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Ratings and Book Reviews (5 6 star ratings
5 reviews
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4.3 out of 5
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    A psychological thriller, a legal drama...

    A psychological thriller, a legal drama, a family drama - this book is everything! It's all about the characters. Told from the point of view of three different unreliable narrators, not only do the characters not know who to trust, but you don't know who to trust either! How far would you go to defend your child? (My mom would totally throw me to the wolves if she thought I was guilty.) The characters each take the reader through one of three phase of the trial from their own point of view with their own struggles and opinions. It starts off a bit slow, but keep going! You'll totally be hooked in the last two thirds!
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    Where will you stop to protect your family?

    A Nearly Normal Family is a fascinating glimpse into the inner workings of a family that seems on the surface to be average and rather boring and forces you to think about what you might do if your family was threatened and if your morals might shift. The story starts out in Adam’s voice and grabs you right away. Even in the prologue you don’t know what he is going to say when questioned by the police, and it Immediately sets up the possibility of him lying rather than telling the truth, of doing whatever is necessary to save his daughter. The writing starts off rather stilted, whether because it’s a translation from a Swedish author or because this is the way Adam is I’m not sure, but it works well. Adam is a pastor but that seems very secondary. The primary impression of him is that he is just odd. And that there is a lot more to him than what you see. As we learn more about the Sandell family they all seem odd. Is Stella a Bad Seed? Is there much, much more going on under the surface with a really unreliable narrator and huge twist or reveal coming, or is this a family of three with each living more or less in their own little world? Or are they all together in some kind of conspiracy? Part Two is Stella’s voice, and we really don’t learn any more about her actions or motives. All we learn is that she is very smart, very clever. The Disney reference to Lady on a meatball date is pretty cute. And is, ““I don’t know if it’s worth it, if I can handle it.” a clue? Should we start to think that Adam may have somehow done this when Stella reflects that It’s awfully ironic that the sides of me that bother Dad most are the things I inherited from him? The suspense continues to build. Part Three is in the mostly absent mom’s voice. You are kept guessing whether she and Stella have truly finally bonded after years of Stella being a daddy’s girl or not. And you have the sense she has some underlying motive or activity going on that Adam and Stella aren’t aware of. A Nearly Normal Family is a complex story keeps you guessing, with a satisfying ending that you won’t see coming. Unfortunately, I couldn’t feel empathy or sympathy for any of these characters, including the lawyer, and I was often impatient with Adam’s and Stella’s seeming willingness to try and place the blame on someone else. Thanks to Celadon Books for providing the advance copy of A Nearly Normal Family in exchange for my honest opinion. I recommend it as an exciting summer read.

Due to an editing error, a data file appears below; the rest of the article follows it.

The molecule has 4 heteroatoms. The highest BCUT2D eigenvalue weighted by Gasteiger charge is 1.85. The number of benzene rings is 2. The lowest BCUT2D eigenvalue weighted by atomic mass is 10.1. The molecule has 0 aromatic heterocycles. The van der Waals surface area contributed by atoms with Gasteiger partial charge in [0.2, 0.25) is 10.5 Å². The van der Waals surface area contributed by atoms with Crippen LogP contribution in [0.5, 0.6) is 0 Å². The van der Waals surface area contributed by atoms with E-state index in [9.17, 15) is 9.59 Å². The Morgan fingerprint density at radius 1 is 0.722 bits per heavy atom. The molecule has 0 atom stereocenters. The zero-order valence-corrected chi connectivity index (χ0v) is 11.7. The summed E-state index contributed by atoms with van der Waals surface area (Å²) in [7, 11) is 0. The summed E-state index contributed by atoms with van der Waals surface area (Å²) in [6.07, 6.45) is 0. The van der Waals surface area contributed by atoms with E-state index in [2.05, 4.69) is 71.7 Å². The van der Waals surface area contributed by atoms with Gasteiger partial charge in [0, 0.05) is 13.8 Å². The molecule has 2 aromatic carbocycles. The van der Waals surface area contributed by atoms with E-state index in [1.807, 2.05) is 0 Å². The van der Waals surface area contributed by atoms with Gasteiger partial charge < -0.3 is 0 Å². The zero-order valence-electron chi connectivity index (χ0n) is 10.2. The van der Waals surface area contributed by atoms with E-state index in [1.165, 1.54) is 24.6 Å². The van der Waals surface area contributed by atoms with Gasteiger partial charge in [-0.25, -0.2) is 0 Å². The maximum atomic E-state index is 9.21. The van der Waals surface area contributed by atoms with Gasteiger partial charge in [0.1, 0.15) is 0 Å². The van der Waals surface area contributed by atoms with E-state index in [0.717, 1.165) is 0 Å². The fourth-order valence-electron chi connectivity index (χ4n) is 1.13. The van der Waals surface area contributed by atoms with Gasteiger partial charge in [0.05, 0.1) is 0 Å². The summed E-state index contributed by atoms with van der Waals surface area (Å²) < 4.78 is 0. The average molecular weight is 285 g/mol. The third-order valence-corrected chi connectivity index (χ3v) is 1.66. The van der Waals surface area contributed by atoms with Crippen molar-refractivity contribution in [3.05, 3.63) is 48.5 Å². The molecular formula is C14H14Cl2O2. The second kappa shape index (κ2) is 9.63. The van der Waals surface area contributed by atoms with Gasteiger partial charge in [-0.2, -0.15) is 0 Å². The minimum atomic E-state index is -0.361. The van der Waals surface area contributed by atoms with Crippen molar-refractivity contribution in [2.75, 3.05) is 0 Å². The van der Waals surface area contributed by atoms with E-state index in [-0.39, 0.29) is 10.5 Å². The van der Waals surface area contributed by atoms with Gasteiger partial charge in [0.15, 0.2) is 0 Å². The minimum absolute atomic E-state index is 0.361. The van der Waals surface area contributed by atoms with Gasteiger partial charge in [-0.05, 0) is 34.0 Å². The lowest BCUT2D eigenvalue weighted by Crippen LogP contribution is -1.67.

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    Great read!

    What a great read and what a family! Adam, a controlling pastor father, Ulrika, a workaholic mother who does not seem to be that interested in her daughter Stella and lets her do pretty much what she wants to. Stella turns 18 as the story starts with flashbacks to her younger years. Stella has been friends with Amina since preschool and they are inseparable. Stella and Amina meet Christopher Olsen, who is about about 10 years older than they are, at the bar one night. Christopher starts seeing Stella and then one night Christopher ends up murdered. Stella is arrested and charged with the murder and the story takes a lot of twists and turns as the case goes through the court with a very surprising ending. Thank you to NetGalley and the publisher for the ARC of this fascinating book in exchange for an honest review.
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    A Nearly Normal Family

    A Nearly Normal Family by M. T. Edvardsson takes place in Sweden, but it's easy to understand the legal system and court scenes the way they are presented. Mr Edvardsson tells us the story from three different points of view, keeping the reader on the edge of their seat trying to figure out exactly what had happened. I'm looking forward to reading more by this author. I was given an early copy to review.
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    Intensely suspenseful page-turner

    This book is the definition of a page-turner, a masterpiece of suspense. I loved the way the book is broken into three sections: The Father, The Daughter, The Mother. With each section, we get a distinctly different narrative voice, a little more background information and accompanying secrets, and a new perspective on the murder and how this "nearly normal family" started down a destructive spiral. Are any of them telling the whole truth? Who has all the information? It was fully engrossing, and even when I was caught up in the "current" storyline of the murder investigation, the flashbacks that fleshed out each character were always just as interesting. Each person's past informs how they choose to act during the investigation, and the lingering sense that the full story still hasn't been uncovered is wrapped up in an ultimately satisfying conclusion. A disturbing examination of how far people will go to protect a reputation, a friend, a daughter.
6

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